Hero Lab will automatically check the Rules As Written validity of a character, which can be very helpful. You are not forced to have a valid character, however, which can be a godsend when the GM just wants to craft an NPC who bends the rules. The product will highlight areas of the game where you have yet to develop an NPC or character and will highlight invalid options.

There is a "use HeroLab to modify your character in play" option, but see below.

The Bad: The output formats are not only a bit limited, but they tend to have some weird issues where the spacing of text leads to text falling on top of text into an unreadable smudge. This tends to occur in more "numbery" games like PF and tends to make high level characters' sheets a bit ugly. The character sheets are highly standardized with almost no options to format them. It's certainly not a deal-breaker. Naturally, the sheets are printed off, so they're tough to edit, but they do have tracks for tracked resources. One option is to put the sheet in a page protector and make changes with dry/wet erase markers, but you'll still need to reprint everything when you level up or just acquire a new, traceable resource.

Characters with a lot of spells have the option of preparing their spell list (spell book or spells memorized) in a separate file which can be printed off as well. This sounds nice, but the time to generate that PDF can be absurdly long. The PC I'm running this program on is a high-end gaming laptop, and even it can sit there, using almost none of its resources but taking several minutes just to slap together a PDF list of spells.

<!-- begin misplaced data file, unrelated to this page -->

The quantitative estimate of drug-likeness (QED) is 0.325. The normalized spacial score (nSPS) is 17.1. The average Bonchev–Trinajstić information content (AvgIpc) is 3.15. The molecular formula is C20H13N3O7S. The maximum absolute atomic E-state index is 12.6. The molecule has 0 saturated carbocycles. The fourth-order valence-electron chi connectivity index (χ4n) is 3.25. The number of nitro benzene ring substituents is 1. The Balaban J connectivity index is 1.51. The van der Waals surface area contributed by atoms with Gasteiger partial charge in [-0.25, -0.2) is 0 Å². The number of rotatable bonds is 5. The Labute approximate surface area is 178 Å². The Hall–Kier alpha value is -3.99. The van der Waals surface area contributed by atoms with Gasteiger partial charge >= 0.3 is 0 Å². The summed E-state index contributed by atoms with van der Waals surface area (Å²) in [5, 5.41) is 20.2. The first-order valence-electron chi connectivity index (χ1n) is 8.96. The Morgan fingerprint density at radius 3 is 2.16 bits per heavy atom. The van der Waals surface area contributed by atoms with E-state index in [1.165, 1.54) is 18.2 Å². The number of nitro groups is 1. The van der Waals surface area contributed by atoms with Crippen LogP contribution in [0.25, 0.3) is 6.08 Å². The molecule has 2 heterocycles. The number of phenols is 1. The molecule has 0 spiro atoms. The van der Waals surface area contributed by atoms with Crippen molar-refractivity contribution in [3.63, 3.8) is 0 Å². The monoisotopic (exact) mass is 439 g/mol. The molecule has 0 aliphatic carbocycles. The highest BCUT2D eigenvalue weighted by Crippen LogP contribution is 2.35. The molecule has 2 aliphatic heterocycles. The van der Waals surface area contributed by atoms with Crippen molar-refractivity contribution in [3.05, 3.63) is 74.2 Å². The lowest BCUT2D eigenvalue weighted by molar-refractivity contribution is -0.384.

This is my personal opinion here, but I despise products which put a screen up between the players and the GM where the players track their characters. (GMs having a laptop at the table off to the side, to consult, is not as bad.) HeroLab does something very bad (tracking your character in a program) very well. Really, invest ten minutes or a few dollars in condition cards.

The Ugly: Development. You'd think the ability to drop in your own custom creations would be nothing but a boon, but you'd be wrong. Clunky doesn't begin to describe it. The documentation is of little help. Good luck.

Lastly, remember all that content mentioned above? You have to purchase it. For example, let's say you just want "Core" Pathfinder: The Core Rulebook, APG, UC, UM, and the Bestiaries. The three Bestiaries together will in a discounted bundle cost you $30, while each of the non-Core Rulebook books will be another $10. "Core Pathfinder" alone has a -real- price of the listed price here + $60 USD. While I believe that price is worth it to me, that's my opinion and I can't help but feel that consumers are NOT being shown an "honest" price up front. That's not ugly. That's just mean.